Young farmers turn to social media to stimulate growth

Young farmers turn to social media to stimulate growth

Nalinpaht: Not dependent on mills
Nalinpaht: Not dependent on mills

The rice price crisis may be a pressing problem for most rice growers, but not for a group of young farmers who know how to exploit sales through social media.

For Pongpat Sukarbjai, the key to selling crops is in reducing the use of pesticides and chemical fertilisers.

The 29 year-old master's degree student at the Faculty of Economics at Kasetsart University manages 100 rai of paddy fields in Bang Len district of Nakhon Pathom.

Less use of chemicals is making up for the modest productivity of the farm because some customers prefer organic produce.

Previously, all the rice he harvested went to the mill. Later, he turned to social media as a channel for marketing and selling his rice berry, at a healthy 100 baht per kg, and his rice was well-received.

He also sells the fragrant Hom Mali rice online, which enables him to sell the crop at 14,000 baht per tonne, compared to 8,000 baht per tonne on the market.

"I have sold the rice both online and to the mill.

"For me, the mill is still an important place to sell rice, but the online channel provides an alternative point of sale. It allows you to sell other farm products as well," he said.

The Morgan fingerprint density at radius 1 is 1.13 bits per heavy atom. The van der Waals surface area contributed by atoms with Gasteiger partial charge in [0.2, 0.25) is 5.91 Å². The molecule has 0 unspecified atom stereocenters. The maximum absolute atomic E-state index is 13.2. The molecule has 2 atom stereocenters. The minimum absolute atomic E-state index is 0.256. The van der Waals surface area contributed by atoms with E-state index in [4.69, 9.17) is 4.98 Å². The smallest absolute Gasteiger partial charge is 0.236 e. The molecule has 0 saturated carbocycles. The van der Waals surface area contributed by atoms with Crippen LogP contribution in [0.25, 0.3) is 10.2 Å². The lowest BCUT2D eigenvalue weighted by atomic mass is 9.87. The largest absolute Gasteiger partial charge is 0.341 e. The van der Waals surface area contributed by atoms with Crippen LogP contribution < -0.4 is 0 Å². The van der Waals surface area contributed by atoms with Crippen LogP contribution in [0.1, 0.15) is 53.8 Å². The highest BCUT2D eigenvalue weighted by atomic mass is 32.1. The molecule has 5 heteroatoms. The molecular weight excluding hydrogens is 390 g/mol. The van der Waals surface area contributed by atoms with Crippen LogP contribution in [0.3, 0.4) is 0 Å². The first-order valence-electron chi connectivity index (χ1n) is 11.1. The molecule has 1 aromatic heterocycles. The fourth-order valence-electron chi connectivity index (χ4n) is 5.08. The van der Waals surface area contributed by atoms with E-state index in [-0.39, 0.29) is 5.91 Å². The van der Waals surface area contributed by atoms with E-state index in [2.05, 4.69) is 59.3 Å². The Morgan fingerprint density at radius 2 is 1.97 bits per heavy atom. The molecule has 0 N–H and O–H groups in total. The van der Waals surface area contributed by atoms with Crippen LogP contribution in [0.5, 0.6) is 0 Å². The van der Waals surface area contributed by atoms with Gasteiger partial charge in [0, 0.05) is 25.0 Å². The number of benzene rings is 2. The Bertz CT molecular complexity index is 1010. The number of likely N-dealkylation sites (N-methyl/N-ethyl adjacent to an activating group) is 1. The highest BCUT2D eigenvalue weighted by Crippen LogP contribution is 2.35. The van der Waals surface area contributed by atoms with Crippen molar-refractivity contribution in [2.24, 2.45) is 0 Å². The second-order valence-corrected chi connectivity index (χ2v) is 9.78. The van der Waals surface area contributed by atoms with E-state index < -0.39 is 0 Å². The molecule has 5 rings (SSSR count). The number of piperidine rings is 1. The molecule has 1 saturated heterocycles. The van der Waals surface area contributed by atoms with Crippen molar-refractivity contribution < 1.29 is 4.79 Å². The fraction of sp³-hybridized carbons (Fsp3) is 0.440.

Mr Pongpat said he designed his farm to be an integrated one where fruits are grown and fish and chickens are raised, to lessen his reliance on a single crop. The method helps control the supply of rice going to the market, which keeps the rice prices high.

Nalinpaht Puttijarungvong, a 34-year-old farmer with a bachelor's degree from Bangkok University and who owns 21 rai of paddy fields in Prasat district in Surin, said she has secured contracts to sell 10 tonnes of her Hom Mali and rice berry with 20 customers through online sales.

The online channel has severed her dependence on rice mills, which bought her rice at low prices. Her success rests with how to control rice quality and create trust among her customers.

"The more customers open up to farmers, the more they will get good products at lower prices," said the owner of the brand Kon Plook Khao…Look Chao Na (Rice Growers....Farmer's Offspring).

Farmers should use less fertiliser and chemicals, which would reduce production costs by more than half, Ms Nalinpaht said.

The trend of selling rice on social media has surged recently after many young farmers decided to reach out directly to consumers to avoid the middlemen.

Decharut Sukkumnoed, an Economics faculty lecturer at Kasetsart University, said the low price of rice is being caused by a large volumes going on the market while world demand for consumption is decreasing.

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